In July of 1843, 664 members of the Wyandotte Nation were moved from Ohio to Kansas. While camped along the Missouri River, illness went through the camp and 50 to 100 of the Wyandots died. Their bodies were carried across the river to the Kansas Territory, to a ridge which overlooked the Kansas and Missouri Rivers and Kansas City's Huron Indian Cemetery was established.
Later that year, the Wyandots were granted the land that included the ridge and it continued to by used as a cemetery. When the local members of the Wyandotte Nation were dissolved as a tribe and its members became American Citizens in 1855, the cemetery continued to be used. Four years later, the Town of Wyandot was incorporated and the Huron Cemetery was within its boundaries. This community would become part of Kansas City in Wyandotte County.
By the 1890s, the Huron Indian Cemetery was prime land and developers, wanting to purchase the cemetery land, negotiated with the Wyandotte Nation in Oklahoma. In 1906, the Secretary of the Interior was instructed to sell the land with the remains to be moved to the Quindaro Cemetery.
The daughters of Andrew Syrenus Conley (who is buried in the cemetery) moved onto their family's burial ground, erected a small shelter that was nicknamed "Fort Conley," padlocked the gate, and posted a sign, "Trespass at Your Peril." They maintained a vigil for over 2 years and in 1909 Eliza (Lyda) Burton Conley became the first Native American woman admitted to argue a case before the U.S. Supreme Court. Although the court was sympathetic it didn't not rule in her favor.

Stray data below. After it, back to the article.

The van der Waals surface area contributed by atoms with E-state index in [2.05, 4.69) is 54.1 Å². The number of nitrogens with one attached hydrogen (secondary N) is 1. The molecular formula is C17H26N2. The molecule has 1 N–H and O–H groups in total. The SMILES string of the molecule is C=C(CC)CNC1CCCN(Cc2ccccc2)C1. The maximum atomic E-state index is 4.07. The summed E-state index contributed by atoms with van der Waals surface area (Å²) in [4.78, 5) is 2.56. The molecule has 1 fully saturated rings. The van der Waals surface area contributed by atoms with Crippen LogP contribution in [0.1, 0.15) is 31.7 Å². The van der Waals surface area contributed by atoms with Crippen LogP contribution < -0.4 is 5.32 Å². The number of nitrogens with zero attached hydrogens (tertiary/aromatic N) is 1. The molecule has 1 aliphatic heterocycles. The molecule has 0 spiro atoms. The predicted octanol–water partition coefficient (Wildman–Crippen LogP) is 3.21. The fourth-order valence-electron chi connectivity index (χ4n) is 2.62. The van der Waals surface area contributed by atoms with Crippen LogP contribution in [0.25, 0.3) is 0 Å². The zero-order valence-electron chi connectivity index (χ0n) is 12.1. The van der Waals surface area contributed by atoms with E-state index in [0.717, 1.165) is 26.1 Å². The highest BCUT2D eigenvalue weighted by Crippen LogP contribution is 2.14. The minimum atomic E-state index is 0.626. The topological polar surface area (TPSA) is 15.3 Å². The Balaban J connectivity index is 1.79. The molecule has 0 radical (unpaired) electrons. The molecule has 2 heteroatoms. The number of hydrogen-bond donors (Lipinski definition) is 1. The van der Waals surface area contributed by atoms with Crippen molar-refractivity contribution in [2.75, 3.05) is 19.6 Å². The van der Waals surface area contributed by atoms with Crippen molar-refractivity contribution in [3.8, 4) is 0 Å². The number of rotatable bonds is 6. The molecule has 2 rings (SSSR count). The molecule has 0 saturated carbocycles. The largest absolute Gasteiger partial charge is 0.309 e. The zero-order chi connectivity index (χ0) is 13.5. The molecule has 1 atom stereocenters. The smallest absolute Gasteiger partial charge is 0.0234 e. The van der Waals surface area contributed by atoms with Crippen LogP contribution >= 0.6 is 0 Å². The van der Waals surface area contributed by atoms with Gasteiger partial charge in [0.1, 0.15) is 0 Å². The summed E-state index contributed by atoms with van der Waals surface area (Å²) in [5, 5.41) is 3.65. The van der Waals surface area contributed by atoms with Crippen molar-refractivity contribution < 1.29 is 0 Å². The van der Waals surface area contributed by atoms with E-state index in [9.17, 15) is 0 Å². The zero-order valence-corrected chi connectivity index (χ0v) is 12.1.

In 1913 Congress repealed the bill authorizing the sale of the Huron Indian Cemetery, but the dispute between those wanting to preserve the cemetery, and those wanting to develop the land continued year after year. One year Lyda Conley was arrested for shooting a policeman in the Huron Indian Cemetery. Even the placing of the Huron Indian Cemetery on the National Register of Historic Sites years later in 1971 didn't stop those wanting to exploit the land. Controversy continued until 1997 as the Wyandotte Nation of Oklahoma tried to turn the cemetery into a gambling place. There finally seems to be piece at the cemetery, as the Oklahoma Wyandottes have their 7th Street Casino in the adjacent former Scottish Rite Temple.
It is believed that there are over 400 bodies buried in Huron Indian Cemetery, though only a small number of the graves are marked. In 1991 the City of Kansas City Kansas, installed over 70 new grave markers, but the new markers and few remaining original grave markers continue to vandalized.
The Huron Indian Cemetery is open dawn to dusk. The grounds are attractive, but unkempt and vandalism continues. The neighborhood is one in which you may meet unusual people.
copyright 2006-2014 by Keith Stokes